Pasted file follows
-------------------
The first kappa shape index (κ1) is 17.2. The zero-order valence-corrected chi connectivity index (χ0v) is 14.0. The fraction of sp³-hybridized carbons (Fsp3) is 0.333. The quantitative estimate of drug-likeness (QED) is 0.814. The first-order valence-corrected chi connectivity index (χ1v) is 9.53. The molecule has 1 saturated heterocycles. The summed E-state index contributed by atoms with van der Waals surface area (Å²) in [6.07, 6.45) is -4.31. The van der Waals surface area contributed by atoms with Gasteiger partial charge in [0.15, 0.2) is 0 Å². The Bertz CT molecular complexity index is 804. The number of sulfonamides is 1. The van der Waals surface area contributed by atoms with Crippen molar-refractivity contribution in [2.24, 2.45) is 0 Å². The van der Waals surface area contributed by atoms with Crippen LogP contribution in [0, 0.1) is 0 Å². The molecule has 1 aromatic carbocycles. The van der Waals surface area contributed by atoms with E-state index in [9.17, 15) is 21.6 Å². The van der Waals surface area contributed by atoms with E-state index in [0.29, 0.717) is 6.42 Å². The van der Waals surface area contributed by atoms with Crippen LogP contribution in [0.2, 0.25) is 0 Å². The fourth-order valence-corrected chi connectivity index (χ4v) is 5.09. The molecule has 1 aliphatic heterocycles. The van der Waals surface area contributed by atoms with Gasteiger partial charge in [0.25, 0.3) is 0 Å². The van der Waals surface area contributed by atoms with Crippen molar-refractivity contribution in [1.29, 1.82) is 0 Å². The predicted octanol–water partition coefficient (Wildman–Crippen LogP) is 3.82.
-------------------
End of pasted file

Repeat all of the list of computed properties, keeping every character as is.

The first kappa shape index (κ1) is 17.2. The zero-order valence-corrected chi connectivity index (χ0v) is 14.0. The fraction of sp³-hybridized carbons (Fsp3) is 0.333. The quantitative estimate of drug-likeness (QED) is 0.814. The first-order valence-corrected chi connectivity index (χ1v) is 9.53. The molecule has 1 saturated heterocycles. The summed E-state index contributed by atoms with van der Waals surface area (Å²) in [6.07, 6.45) is -4.31. The van der Waals surface area contributed by atoms with Gasteiger partial charge in [0.15, 0.2) is 0 Å². The Bertz CT molecular complexity index is 804. The number of sulfonamides is 1. The van der Waals surface area contributed by atoms with Crippen molar-refractivity contribution in [2.24, 2.45) is 0 Å². The van der Waals surface area contributed by atoms with Crippen LogP contribution in [0, 0.1) is 0 Å². The molecule has 1 aromatic carbocycles. The van der Waals surface area contributed by atoms with E-state index in [9.17, 15) is 21.6 Å². The van der Waals surface area contributed by atoms with E-state index in [0.29, 0.717) is 6.42 Å². The van der Waals surface area contributed by atoms with Crippen LogP contribution in [0.2, 0.25) is 0 Å². The fourth-order valence-corrected chi connectivity index (χ4v) is 5.09. The molecule has 1 aliphatic heterocycles. The van der Waals surface area contributed by atoms with Gasteiger partial charge in [0.25, 0.3) is 0 Å². The van der Waals surface area contributed by atoms with Crippen molar-refractivity contribution in [1.29, 1.82) is 0 Å². The predicted octanol–water partition coefficient (Wildman–Crippen LogP) is 3.82.